How the new iOS 14 UI translates directly to Apple glasses
Before we begin, here’s how Apple describes the iOS 14 release:
iOS 14 brings a fresh look to the things you do most often, making them easier than ever. New features help you get what you need in the moment. And the apps you use all the time become even more intelligent, more personal, and more private.
If you pay close attention to the language Apple uses on its iOS 14 Preview page, there’s an awful lot of “compact design,” “quickly get information,” and “doesn’t take up the full screen.”
I think it’s fair to say that Apple is working on some form of an AR & VR headset. What is it gonna look like or do? We don’t quite know yet. We can only take a guess. And the following is my guess at how iOS 14 foreshadows what UI could look like on a pair of their glasses.
Let’s assume Apple’s glasses have a way of presenting UI, be it projection or on a display. And let’s assume that iOS 14 is introducing new UI paradigms that will help make the transition to glasses seamless.
Now, let’s take a look at how almost every corner of the iOS 14 update meant for iPhone can be translated directly to UI on a pair of glasses.
Let’s start small and unrelated to iOS 14. When the Apple Watch launched, it needed a way to present notifications on a small screen. Apple’s solution is a full-screen takeover that looks something like this:
Let’s take a look at how receiving an iMessage might appear on a pair of Apple glasses:
Dark mode is gonna come in handy when it’s nighttime.
Quick side note: I took a look at using the app icon styles for both iOS 14 and Big Sur. It’s interesting to think about how the shadows and lighting effects of the new Big Sur icons might help to mimic that of what you might find in the real world, especially when the real world and the UI are overlaid. Take a look for yourself:
Calls from your iPhone, FaceTime, and third‑party apps display in an all‑new compact design that doesn’t take up the full screen.
iOS 14 introduces a “compact calls” UI, where a call no longer takes up the full screen when it comes in.
How might that look on a pair of glasses?
A persistent heads-up display for turn-by-turn directions in Maps:
Widgets have been totally redesigned to give you more information at a glance — and now you can add them to your Home Screen. Choose from different sizes and arrange however you like.
“Hey Siri, what does my morning look like?”
“Hey Siri, where did I park the car?”
Apple is going all-in on SwiftUI, as it represents a single framework to build UI across every single one of their UI platforms. I can’t see how that would be any different here. Widgets just so happen to be built entirely using SwiftUI too. Developers are building in SwiftUI, and with widgets coming soon, it sure sounds nice to have already built your app to support glasses by adopting widgets.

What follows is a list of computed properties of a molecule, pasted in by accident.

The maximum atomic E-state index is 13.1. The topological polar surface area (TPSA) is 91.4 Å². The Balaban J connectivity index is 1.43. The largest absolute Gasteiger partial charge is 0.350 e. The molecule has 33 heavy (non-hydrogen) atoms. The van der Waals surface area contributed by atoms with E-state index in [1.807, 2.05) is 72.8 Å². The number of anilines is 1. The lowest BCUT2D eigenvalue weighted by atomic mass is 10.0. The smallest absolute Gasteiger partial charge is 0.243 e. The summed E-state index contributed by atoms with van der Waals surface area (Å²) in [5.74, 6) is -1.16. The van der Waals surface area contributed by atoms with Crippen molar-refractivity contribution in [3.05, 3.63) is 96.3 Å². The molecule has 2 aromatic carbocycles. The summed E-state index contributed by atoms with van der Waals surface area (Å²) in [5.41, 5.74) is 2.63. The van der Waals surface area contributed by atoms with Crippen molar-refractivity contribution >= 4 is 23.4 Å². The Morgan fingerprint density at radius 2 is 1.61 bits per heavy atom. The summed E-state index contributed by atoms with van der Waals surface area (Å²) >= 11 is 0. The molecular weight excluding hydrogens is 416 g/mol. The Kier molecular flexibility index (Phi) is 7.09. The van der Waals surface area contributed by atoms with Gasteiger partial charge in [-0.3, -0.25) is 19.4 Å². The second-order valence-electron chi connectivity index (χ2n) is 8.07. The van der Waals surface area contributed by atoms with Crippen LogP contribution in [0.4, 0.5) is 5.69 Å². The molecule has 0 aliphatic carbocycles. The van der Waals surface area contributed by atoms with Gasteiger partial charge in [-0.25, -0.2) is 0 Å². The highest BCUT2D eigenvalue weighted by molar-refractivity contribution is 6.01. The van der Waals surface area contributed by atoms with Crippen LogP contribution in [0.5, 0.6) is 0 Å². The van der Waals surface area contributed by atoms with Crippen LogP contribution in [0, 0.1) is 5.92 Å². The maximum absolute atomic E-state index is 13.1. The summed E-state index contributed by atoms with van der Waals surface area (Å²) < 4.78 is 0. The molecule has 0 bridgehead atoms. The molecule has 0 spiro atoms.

Picture in Picture
Now you can keep watching videos or continue your FaceTime call while you use another app.
On a FaceTime call during a walk in the park
App Clips are easy to discover and use right in the moments you need them. Like renting a bike, paying for parking, ordering food, and so much more.
After scanning an App Clip code on your glasses:
Siri’s compact design
Siri is a vital way to get information and get things done. And thanks to a new compact design, you can take advantage of everything Siri can do without losing your context.
“Hey Siri, what’s the recipe for Tagliatelle?”
“Hey Siri, what’s the score of the Blues game?”
Out of the way, and fits nicely in the corner similar to where iPadOS puts it as well.
An indicator appears at the top of your screen whenever an app is using your microphone or camera. And in Control Center, you can see if an app has used them recently.
While talking on the phone:
While recording a video:
Seamlessly move between devices without manually switching your AirPods. If you finish a phone call on your iPhone and pick up your iPad to watch a movie, AirPods automatically switch over.
Identical to the new AirPods notification that Apple introduced in iOS 14:
Conversations across languages should feel natural and easy, and should have the ability to remain private. Introducing the all-new Translate app, designed for conversations across 11 different languages.
“Hey Siri, how do I say “it’s nice to meet you” in Spanish?”
“Compact design,” “quickly get information,” and “doesn’t take up the full screen.”
Are you getting it? The new UI most likely isn’t random. This is intentional. And I call it glassOS.
Media from Apple for editorial use.
Photos from Unsplash.